Tips from the pros for teaching cooking skills to teens
Cooking is a survival skill, says Amanda Van Schyndel, and one that’s valuable for all teenagers to know, whether they’re heading off to university or moving out on their own.
Van Schyndel speaks from experience. She is the family studies department head at Simcoe Composite School (SCS) in Norfolk County and she has been teaching Food and Nutrition to Grade 9 and 10 students for 15 years.
“Not all Ontario high schools offer cooking classes, although everyone needs them,” Van Schyndel said.
Lauren Coles, who taught Food and Nutrition for the Toronto District School Board for the past 11 years, agrees that it should be a mandatory course because it contributes to a healthy lifestyle.
“Nutrition is so important to every aspect of life: our looks, our performance and our mental health,” said Coles, who earned a BSc in nutrition before teaching.
Van Schyndel makes no assumptions about her incoming students’ kitchen experience; she specifically asks.
“Every year, I get at least three kids who haven’t even washed dishes before,” she said.
Coles, too, is often surprised.
“I take things slowly and start with the very basics,” she said. “The things I think are second nature, most don’t know: how to boil water or toast bread, for example.”
Van Schyndel begins the course by discussing food safety: cross-contamination; the importance of keeping hot foods hot and cold foods cold; and the necessity of washing hands frequently. She also teaches kitchen safety, which includes not leaving knives in the sink where others could cut themselves, where the fire extinguisher is located and how to use it.
Knife skills are also an early lesson; Coles provides Play Doh for practising the proper, safe and efficient use of knives. In Simcoe, Van Schyndel has her students practise cutting with apples, which they then turn into apple crisp.
Measuring and levelling properly, too, is important, and making muffins is a good way to learn. Van Schyndel has her students use spoons to fill their measuring cups with flour so the flour isn’t packed down, which can make the finished product doughy.
“They are healthy and you can keep them in the freezer for snacks,” she said. “They’re better than cookies or cupcakes.”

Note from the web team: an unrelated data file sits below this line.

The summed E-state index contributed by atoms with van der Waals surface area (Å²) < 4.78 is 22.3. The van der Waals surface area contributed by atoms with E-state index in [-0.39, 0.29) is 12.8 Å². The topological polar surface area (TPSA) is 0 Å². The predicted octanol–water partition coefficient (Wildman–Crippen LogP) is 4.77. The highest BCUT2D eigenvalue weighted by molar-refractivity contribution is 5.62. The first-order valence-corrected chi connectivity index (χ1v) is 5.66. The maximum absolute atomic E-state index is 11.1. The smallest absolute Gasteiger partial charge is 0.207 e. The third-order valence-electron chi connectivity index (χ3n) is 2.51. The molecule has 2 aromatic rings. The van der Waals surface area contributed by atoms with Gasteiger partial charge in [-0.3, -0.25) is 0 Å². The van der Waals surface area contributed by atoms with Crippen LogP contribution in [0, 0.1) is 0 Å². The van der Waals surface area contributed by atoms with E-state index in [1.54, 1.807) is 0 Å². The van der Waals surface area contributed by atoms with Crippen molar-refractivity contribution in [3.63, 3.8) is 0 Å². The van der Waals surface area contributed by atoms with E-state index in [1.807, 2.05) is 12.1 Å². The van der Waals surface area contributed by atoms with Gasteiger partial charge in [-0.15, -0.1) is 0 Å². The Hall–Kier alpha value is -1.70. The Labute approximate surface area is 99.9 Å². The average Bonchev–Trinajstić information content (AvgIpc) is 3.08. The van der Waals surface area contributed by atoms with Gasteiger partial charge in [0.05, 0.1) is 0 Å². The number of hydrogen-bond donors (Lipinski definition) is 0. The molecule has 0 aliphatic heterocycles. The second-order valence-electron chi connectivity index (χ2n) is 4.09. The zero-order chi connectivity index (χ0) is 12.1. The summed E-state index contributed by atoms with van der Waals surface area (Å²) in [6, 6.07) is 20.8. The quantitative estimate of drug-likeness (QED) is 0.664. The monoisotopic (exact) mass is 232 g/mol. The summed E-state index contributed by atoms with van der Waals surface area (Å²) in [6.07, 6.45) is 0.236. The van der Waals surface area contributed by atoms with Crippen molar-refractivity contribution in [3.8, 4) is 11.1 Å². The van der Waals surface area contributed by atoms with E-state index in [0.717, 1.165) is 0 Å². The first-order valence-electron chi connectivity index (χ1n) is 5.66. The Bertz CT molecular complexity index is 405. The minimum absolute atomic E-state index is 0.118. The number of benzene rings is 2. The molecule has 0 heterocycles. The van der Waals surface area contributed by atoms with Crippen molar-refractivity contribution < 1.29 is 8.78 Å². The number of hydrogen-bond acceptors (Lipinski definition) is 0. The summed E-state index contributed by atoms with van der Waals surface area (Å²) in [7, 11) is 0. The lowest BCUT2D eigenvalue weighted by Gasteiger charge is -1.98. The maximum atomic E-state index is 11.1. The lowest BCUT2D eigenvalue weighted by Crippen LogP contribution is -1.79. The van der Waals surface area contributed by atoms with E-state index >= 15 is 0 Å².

Nutrition is a thread that runs through the entire course; “Everything we make is fairly nutritious,” said Van Schyndel.
Breakfast options in Van Schyndel’s class include smoothies with spinach and quinoa pancakes; Coles has her students make brunch, including pancakes and scrambled eggs, “and a lot of kids don’t know how to scramble an egg.”
The students learn to make soup — “If you can make a nutritious soup, you can survive,” says Van Schyndel, and a stir fry — “to sneak vegetables into a meal,” said Coles.
“All of the different vegetables have different nutrients. It’s important for the students to be aware of why they are eating certain foods and what the benefits are to their bodies.”
Van Schyndel, who isn’t a big meat eater herself, makes certain students know there are nutritious alternatives, such as beans and tofu, that are also easy on the budget; budgeting is another facet of the course. Students can see for themselves the difference in cost between buying muffins and baking them, for example.
Of course, one of the class favourites is always pizza.
“It takes 10 minutes to make pizza dough from scratch and you can do the entire lesson in 70 minutes,” Van Schyndel said. “Everyone makes an individual pizza and they are fabulous.”
Added Coles, “The students offer ideas for toppings, too, and they even add some veggies.”
During COVID-19, it’s not cooking as usual. At SCS, for example, students no longer cook in teams; the class is split so that they can maintain a social distance when they’re in the kitchen, and everyone wears masks. But cooking is still happening.
Although not all students enrol in a high school cooking class — many in the academic stream have few opportunities for electives — for those who love cooking, there are additional courses, such as Food & Culture and the Ontario food handlers’ certification course. The schools use the government’s curriculum, but students are able to obtain certification free of charge; the course costs $80 elsewhere.
“Everyone who takes the course takes the standardized exam,” said Van Schyndel. “Students who pass the course get an official food handlers’ certificate and can get part-time jobs at restaurants.”
While her classes were largely filled with girls when she first began teaching, Van Schyndel now finds that one-quarter to one-third of her students are boys.
“Parents are now keen on having their boys cook, too,” she said. “All of those chef shows have made a difference; there has been a shift in attitude.”
One thing, however, has remained the same: the students are justifiably proud of their new skills.
“A lot of the kids come back to visit and tell me, “I made the stir fry from class for my roommates,” said Coles. “It’s nice to know they can help out with making dinner and cleaning up.”
Five Cooking Tips from Amanda
- Read your recipe all the way through first; make sure you have all the ingredients and understand all the steps
- Place all the ingredients for the recipe to your left. As you use each one, move its container to your right so you can visually confirm that you’ve added it
- Clean up as you go, so there isn’t chaos everywhere.
- Prevent cross-contamination by having separate cutting boards for meat and vegetables
- When you’re cutting vegetables for a recipe, make them all the same size so they will cook evenly
Three Takeaways from Lauren:
- Eating breakfast is essential for getting your brain and metabolism running
- Healthy meals can taste good
- Understand what makes a nutritious meal so you can eat right, even when you’re busy
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What are some of your basic cooking tips?